15 July 2011

A cancer genomics facility set to revolutionise cancer research will be unveiled at The University of Queensland Diamantina Institute (UQDI) on Tuesday, July 19.

The ACRF (Australian Cancer Research Foundation) Comprehensive Cancer Genomics Facility will be officially opened at 1pm at the UQDI, at The Princess Alexandra Hospital in Woolloongabba, Brisbane.

Funded by the ACRF, the AUD4 million centre provides researchers with Australia’s most advanced technology in the examination of cancer gene function.

The centre will enable researchers to study the causes of cancer, including identifying inherited risk factors and genetic mutations, and how these cause the disease.

“The ACRF Comprehensive Cancer Genomics Facility will provide researchers with unprecedented abilities to study the basic genetic causes of cancer, work out how those genetic factors cause disease, and importantly then to translate that back to the clinic by identifying potential cancer treatments,” the Director of the UQDI, Professor Matt Brown said.

“We are very excited about the potential this research facility gives our researchers to make discoveries which will make a real difference to cancer patient’s lives.”

The Arrayed Retroviral Expression Cloning (ARVEC) team at the UQDI will use this new technology to determine the function of 23,000 human genes and their role in common cancers and other diseases.

The Chief Executive of ACRF, Mr David Brettell, said the Foundation was "thrilled to have kick-started the development of such an amazing facility at the UQDI" with an AUD3.2 million research grant.

"The UQDI is a world renowned cancer research centre and this new facility is already proving to be a world-leader in cancer gene characterisation," Mr Brettell said.

“Every year, our independent medical research advisory committee, consisting of 13 esteemed Australian cancer researchers, recommends only the best cancer research initiatives to receive ACRF’s financial support.

“And the work being undertaken at the UQDI continues to impress them.”

The technology has the ability to screen tens of thousands of experiments involving millions of cells every week. Two decades ago, only half a dozen experiments were achievable within the same time frame.

“This is the UQDI’s second success story attributed to ACRF funding – the first being the development of the cervical cancer vaccines, which has had incredible implications for women around the world,” Mr Brettell said.

“This new centre’s close proximity to the Princess Alexandra Hospital provides unique access to clinical trials, and its potential to quickly translate lab results into tangible health outcomes for cancer patients is very exciting.

“This wonderful facility will help guide the future of cancer research in Australia and we’re thrilled to be the key partner.”

The facility was funded through a partnership between the ACRF, the Princess Alexandra Research Foundation, Queensland University of Technology’s Institute of Health and Biomedical Innovation and The University of Queensland Diamantina Institute.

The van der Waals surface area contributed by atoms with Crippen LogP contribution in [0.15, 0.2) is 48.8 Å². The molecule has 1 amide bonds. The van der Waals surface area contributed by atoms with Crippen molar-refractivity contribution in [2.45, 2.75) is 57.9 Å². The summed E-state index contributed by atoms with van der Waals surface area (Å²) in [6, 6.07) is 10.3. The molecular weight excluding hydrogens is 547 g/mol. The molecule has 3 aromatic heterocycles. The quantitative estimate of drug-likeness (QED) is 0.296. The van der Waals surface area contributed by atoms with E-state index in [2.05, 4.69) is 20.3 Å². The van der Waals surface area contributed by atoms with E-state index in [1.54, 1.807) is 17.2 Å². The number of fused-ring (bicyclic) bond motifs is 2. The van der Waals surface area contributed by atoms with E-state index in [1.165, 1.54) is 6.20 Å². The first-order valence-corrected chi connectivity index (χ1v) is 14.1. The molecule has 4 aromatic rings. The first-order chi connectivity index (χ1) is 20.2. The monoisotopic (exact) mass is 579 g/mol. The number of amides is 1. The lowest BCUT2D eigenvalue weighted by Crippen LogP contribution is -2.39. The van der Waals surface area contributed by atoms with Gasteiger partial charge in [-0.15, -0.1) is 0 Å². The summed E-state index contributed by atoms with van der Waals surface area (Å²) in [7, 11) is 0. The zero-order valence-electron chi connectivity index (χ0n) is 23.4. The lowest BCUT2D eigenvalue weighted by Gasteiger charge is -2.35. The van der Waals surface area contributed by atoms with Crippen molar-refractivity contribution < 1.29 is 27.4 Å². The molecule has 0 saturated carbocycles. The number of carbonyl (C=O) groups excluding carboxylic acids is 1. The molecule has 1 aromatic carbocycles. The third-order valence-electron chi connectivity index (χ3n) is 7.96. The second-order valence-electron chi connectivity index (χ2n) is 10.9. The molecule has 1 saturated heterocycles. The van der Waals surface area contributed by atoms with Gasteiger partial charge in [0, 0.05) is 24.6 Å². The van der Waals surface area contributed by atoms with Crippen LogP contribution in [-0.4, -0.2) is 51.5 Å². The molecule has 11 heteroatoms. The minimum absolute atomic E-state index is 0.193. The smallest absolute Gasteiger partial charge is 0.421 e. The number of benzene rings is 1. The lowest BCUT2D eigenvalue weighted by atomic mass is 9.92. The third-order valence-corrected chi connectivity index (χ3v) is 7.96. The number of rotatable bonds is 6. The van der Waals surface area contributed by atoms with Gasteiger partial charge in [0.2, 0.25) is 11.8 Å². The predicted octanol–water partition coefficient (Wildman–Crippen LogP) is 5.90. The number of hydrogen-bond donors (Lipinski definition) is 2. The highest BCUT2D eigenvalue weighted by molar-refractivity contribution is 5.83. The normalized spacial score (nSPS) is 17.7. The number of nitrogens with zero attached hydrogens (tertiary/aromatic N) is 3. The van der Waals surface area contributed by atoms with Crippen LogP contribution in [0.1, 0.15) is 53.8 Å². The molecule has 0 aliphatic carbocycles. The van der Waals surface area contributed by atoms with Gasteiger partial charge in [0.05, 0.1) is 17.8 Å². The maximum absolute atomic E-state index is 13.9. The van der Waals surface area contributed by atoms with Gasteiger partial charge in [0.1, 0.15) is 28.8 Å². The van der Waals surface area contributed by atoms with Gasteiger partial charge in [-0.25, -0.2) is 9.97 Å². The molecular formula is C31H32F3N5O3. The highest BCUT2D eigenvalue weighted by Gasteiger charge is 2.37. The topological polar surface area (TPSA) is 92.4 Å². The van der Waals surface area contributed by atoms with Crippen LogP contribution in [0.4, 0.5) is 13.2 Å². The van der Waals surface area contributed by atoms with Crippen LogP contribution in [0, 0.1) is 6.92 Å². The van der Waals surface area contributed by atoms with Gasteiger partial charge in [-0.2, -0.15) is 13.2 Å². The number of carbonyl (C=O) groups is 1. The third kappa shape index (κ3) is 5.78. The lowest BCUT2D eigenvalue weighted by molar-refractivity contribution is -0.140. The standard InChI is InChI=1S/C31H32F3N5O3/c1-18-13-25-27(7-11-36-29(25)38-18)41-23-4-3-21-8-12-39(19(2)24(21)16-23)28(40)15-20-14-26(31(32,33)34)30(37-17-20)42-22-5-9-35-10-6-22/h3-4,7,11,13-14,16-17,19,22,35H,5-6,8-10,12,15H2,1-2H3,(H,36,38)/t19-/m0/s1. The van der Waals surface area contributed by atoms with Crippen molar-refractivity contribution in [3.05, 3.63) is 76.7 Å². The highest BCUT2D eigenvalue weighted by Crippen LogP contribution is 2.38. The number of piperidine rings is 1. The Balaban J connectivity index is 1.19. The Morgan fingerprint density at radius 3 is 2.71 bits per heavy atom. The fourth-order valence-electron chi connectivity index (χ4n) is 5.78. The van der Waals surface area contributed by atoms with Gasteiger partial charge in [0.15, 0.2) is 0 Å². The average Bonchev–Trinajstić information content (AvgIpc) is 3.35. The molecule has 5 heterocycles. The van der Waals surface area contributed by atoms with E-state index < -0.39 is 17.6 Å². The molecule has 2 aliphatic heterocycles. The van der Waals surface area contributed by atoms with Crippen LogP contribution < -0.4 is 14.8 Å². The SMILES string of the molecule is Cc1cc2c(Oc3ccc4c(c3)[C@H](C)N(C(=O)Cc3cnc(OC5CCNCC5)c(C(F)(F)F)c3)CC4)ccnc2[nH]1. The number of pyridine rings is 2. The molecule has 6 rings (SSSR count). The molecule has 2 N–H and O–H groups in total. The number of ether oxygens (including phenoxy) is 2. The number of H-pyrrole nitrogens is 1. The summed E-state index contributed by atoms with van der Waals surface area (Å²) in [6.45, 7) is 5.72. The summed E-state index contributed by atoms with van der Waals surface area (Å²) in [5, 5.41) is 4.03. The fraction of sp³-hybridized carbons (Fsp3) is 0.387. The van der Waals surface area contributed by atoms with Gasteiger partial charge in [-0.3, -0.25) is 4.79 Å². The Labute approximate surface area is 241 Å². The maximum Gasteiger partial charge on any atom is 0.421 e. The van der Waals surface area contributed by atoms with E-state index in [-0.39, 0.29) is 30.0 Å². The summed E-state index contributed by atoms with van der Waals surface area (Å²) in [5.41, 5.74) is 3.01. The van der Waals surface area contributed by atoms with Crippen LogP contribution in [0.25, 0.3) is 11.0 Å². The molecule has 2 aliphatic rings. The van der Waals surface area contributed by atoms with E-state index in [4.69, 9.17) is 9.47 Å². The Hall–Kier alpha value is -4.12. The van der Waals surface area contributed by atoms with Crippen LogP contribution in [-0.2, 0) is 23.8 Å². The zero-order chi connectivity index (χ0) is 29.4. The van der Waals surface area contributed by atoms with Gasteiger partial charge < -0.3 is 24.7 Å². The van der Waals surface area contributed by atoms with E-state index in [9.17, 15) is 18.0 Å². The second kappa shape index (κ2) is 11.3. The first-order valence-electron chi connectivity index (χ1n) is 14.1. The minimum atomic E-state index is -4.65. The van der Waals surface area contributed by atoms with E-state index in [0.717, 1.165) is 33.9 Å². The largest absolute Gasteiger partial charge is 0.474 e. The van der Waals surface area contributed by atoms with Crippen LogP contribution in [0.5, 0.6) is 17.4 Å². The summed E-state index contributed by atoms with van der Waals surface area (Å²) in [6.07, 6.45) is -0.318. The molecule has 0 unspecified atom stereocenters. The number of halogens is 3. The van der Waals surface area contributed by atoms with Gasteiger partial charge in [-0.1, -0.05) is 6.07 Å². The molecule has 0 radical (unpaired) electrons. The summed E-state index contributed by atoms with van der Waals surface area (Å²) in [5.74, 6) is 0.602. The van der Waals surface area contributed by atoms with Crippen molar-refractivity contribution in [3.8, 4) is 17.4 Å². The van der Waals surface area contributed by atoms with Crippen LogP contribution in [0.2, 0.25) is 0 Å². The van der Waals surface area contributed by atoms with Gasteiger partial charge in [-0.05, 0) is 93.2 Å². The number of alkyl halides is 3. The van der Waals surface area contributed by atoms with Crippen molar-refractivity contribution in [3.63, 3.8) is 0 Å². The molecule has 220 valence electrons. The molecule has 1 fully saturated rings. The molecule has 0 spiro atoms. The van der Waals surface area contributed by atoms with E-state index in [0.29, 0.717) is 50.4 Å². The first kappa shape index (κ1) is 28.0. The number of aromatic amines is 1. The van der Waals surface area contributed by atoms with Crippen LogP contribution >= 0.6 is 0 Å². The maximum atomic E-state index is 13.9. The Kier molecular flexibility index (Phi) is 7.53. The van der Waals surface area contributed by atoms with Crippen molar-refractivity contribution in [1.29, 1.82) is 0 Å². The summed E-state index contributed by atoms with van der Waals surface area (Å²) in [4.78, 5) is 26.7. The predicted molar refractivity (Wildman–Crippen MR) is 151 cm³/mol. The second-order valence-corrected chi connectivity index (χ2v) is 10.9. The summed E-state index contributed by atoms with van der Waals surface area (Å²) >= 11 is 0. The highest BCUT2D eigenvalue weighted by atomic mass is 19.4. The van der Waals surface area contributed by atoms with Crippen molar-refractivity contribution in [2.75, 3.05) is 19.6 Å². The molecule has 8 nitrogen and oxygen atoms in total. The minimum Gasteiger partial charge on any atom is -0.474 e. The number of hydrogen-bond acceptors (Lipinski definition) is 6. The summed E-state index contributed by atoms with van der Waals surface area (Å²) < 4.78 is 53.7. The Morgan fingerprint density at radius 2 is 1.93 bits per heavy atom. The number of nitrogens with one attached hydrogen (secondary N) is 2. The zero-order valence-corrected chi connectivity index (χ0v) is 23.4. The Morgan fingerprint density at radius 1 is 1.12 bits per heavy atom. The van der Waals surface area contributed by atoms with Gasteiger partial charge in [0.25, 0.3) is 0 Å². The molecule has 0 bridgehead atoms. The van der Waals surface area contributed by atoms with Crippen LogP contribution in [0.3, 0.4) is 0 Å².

The funding has expanded the solid foundation of cutting-edge technologies to create a unique, integrated cancer genetics and genomics facility on the PAH campus.

Please contact for interviews or photo opportunities:

Caroline Davy, UQDI: T 07 3176 6623 | M 0431 658 934 | E c.davy@uq.edu.au
Rebecca Hines, ACRF: T 02 9210 7411 | M 0431 068 089 | E rhines@acrf.com.au

Background info
Australian Cancer Research Foundation

The Australian Cancer Research Foundation is Australia’s leading private funder of cancer research programs across the country.

It awards up to 10 million dollars annually to provide Australia’s top cancer research centres with the very best in infrastructure, technologies and equipment. Grants are awarded based on the recommendations of an independent committee of thirteen highly esteemed Australian cancer researchers. Thanks to ACRF’s unique funding model, every dollar of every donation it receives funds cancer research projects that are truly world-class.

UQ Diamantina Institute
The University of Queensland Diamantina Institute was established in 2007 under the direction of Professor Ian Frazer, and was an amalgamation of the Centre for Immunology and Cancer Research (CICR) and the Centre for Diabetes and Endocrine Research (CDER).

The Institute, a modern research facility where clinical and basic science converge in the translational research of cancer and disorders of immune regulation, is headed by Professor Matthew Brown and hosts over 200 researchers, students and support staff. It lays claim to global, world-changing discoveries such as the world’s first cervical cancer vaccine.

Based at Brisbane’s leading teaching hospital, the Princess Alexandra Hospital, The University of Queensland Diamantina Institute has strong clinical interactions and world-class facilities that enable researchers to be at the forefront of their fields. Our researchers focus their efforts on turning their scientific discoveries into better treatments for diseases including a variety of cancers, osteoporosis, arthritis and other autoimmune diseases.